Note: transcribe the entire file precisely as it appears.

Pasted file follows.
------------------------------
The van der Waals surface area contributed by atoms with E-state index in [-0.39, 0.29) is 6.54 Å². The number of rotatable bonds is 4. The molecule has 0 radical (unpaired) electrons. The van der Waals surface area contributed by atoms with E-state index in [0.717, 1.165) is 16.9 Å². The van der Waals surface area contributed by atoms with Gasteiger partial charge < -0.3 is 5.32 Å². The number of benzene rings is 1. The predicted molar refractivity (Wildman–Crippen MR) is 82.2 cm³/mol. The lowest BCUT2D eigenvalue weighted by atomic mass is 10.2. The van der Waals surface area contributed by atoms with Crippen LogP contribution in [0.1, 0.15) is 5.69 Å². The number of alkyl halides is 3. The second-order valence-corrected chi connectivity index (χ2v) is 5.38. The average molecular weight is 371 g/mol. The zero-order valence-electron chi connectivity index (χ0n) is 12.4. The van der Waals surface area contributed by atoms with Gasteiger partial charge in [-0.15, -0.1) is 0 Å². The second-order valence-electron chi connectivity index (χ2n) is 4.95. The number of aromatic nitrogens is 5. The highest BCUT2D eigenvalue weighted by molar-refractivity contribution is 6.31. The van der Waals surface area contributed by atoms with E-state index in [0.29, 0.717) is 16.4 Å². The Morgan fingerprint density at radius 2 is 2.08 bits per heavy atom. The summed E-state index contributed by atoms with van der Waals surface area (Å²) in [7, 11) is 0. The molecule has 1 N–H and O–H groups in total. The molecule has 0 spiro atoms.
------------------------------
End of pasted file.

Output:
The van der Waals surface area contributed by atoms with E-state index in [-0.39, 0.29) is 6.54 Å². The number of rotatable bonds is 4. The molecule has 0 radical (unpaired) electrons. The van der Waals surface area contributed by atoms with E-state index in [0.717, 1.165) is 16.9 Å². The van der Waals surface area contributed by atoms with Gasteiger partial charge < -0.3 is 5.32 Å². The number of benzene rings is 1. The predicted molar refractivity (Wildman–Crippen MR) is 82.2 cm³/mol. The lowest BCUT2D eigenvalue weighted by atomic mass is 10.2. The van der Waals surface area contributed by atoms with Crippen LogP contribution in [0.1, 0.15) is 5.69 Å². The number of alkyl halides is 3. The second-order valence-corrected chi connectivity index (χ2v) is 5.38. The average molecular weight is 371 g/mol. The zero-order valence-electron chi connectivity index (χ0n) is 12.4. The van der Waals surface area contributed by atoms with Gasteiger partial charge in [-0.15, -0.1) is 0 Å². The second-order valence-electron chi connectivity index (χ2n) is 4.95. The number of aromatic nitrogens is 5. The highest BCUT2D eigenvalue weighted by molar-refractivity contribution is 6.31. The van der Waals surface area contributed by atoms with E-state index in [0.29, 0.717) is 16.4 Å². The Morgan fingerprint density at radius 2 is 2.08 bits per heavy atom. The summed E-state index contributed by atoms with van der Waals surface area (Å²) in [7, 11) is 0. The molecule has 1 N–H and O–H groups in total. The molecule has 0 spiro atoms.